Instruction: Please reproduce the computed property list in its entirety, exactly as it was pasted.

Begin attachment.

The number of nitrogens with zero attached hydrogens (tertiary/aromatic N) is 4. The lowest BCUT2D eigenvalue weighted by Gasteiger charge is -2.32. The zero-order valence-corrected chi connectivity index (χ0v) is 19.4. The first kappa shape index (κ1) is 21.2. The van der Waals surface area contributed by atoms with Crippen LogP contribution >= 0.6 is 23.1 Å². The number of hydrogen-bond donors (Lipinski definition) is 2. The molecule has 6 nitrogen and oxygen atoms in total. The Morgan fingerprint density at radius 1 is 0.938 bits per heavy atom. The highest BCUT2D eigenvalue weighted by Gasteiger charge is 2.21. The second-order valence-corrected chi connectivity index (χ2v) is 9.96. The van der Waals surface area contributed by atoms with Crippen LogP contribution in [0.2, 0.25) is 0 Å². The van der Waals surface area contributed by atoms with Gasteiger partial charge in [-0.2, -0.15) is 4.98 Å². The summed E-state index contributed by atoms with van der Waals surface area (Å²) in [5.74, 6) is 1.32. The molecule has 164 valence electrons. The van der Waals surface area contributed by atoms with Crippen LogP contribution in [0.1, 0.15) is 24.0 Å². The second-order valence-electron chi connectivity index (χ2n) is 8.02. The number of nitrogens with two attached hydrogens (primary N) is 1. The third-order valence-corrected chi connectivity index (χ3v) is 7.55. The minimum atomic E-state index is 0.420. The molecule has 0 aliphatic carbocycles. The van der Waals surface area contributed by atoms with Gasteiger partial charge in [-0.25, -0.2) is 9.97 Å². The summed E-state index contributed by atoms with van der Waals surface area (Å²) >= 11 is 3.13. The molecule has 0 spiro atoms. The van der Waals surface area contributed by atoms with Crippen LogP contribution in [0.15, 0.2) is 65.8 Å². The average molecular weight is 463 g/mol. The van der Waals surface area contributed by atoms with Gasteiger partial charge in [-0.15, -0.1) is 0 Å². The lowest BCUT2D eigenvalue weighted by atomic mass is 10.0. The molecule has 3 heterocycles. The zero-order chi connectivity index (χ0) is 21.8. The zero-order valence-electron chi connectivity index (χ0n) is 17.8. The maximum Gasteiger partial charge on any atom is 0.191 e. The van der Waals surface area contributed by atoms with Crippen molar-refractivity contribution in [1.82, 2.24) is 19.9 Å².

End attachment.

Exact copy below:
The number of nitrogens with zero attached hydrogens (tertiary/aromatic N) is 4. The lowest BCUT2D eigenvalue weighted by Gasteiger charge is -2.32. The zero-order valence-corrected chi connectivity index (χ0v) is 19.4. The first kappa shape index (κ1) is 21.2. The van der Waals surface area contributed by atoms with Crippen LogP contribution >= 0.6 is 23.1 Å². The number of hydrogen-bond donors (Lipinski definition) is 2. The molecule has 6 nitrogen and oxygen atoms in total. The Morgan fingerprint density at radius 1 is 0.938 bits per heavy atom. The highest BCUT2D eigenvalue weighted by Gasteiger charge is 2.21. The second-order valence-corrected chi connectivity index (χ2v) is 9.96. The van der Waals surface area contributed by atoms with Crippen LogP contribution in [0.2, 0.25) is 0 Å². The van der Waals surface area contributed by atoms with Gasteiger partial charge in [-0.2, -0.15) is 4.98 Å². The summed E-state index contributed by atoms with van der Waals surface area (Å²) in [5.74, 6) is 1.32. The molecule has 164 valence electrons. The van der Waals surface area contributed by atoms with Crippen LogP contribution in [0.1, 0.15) is 24.0 Å². The second-order valence-electron chi connectivity index (χ2n) is 8.02. The number of nitrogens with two attached hydrogens (primary N) is 1. The third-order valence-corrected chi connectivity index (χ3v) is 7.55. The minimum atomic E-state index is 0.420. The molecule has 0 aliphatic carbocycles. The van der Waals surface area contributed by atoms with Gasteiger partial charge in [-0.25, -0.2) is 9.97 Å². The summed E-state index contributed by atoms with van der Waals surface area (Å²) >= 11 is 3.13. The molecule has 0 spiro atoms. The van der Waals surface area contributed by atoms with Crippen LogP contribution in [0.15, 0.2) is 65.8 Å². The average molecular weight is 463 g/mol. The van der Waals surface area contributed by atoms with Gasteiger partial charge in [-0.15, -0.1) is 0 Å². The lowest BCUT2D eigenvalue weighted by atomic mass is 10.0. The molecule has 3 heterocycles. The zero-order chi connectivity index (χ0) is 21.8. The zero-order valence-electron chi connectivity index (χ0n) is 17.8. The maximum Gasteiger partial charge on any atom is 0.191 e. The van der Waals surface area contributed by atoms with Crippen molar-refractivity contribution in [1.82, 2.24) is 19.9 Å².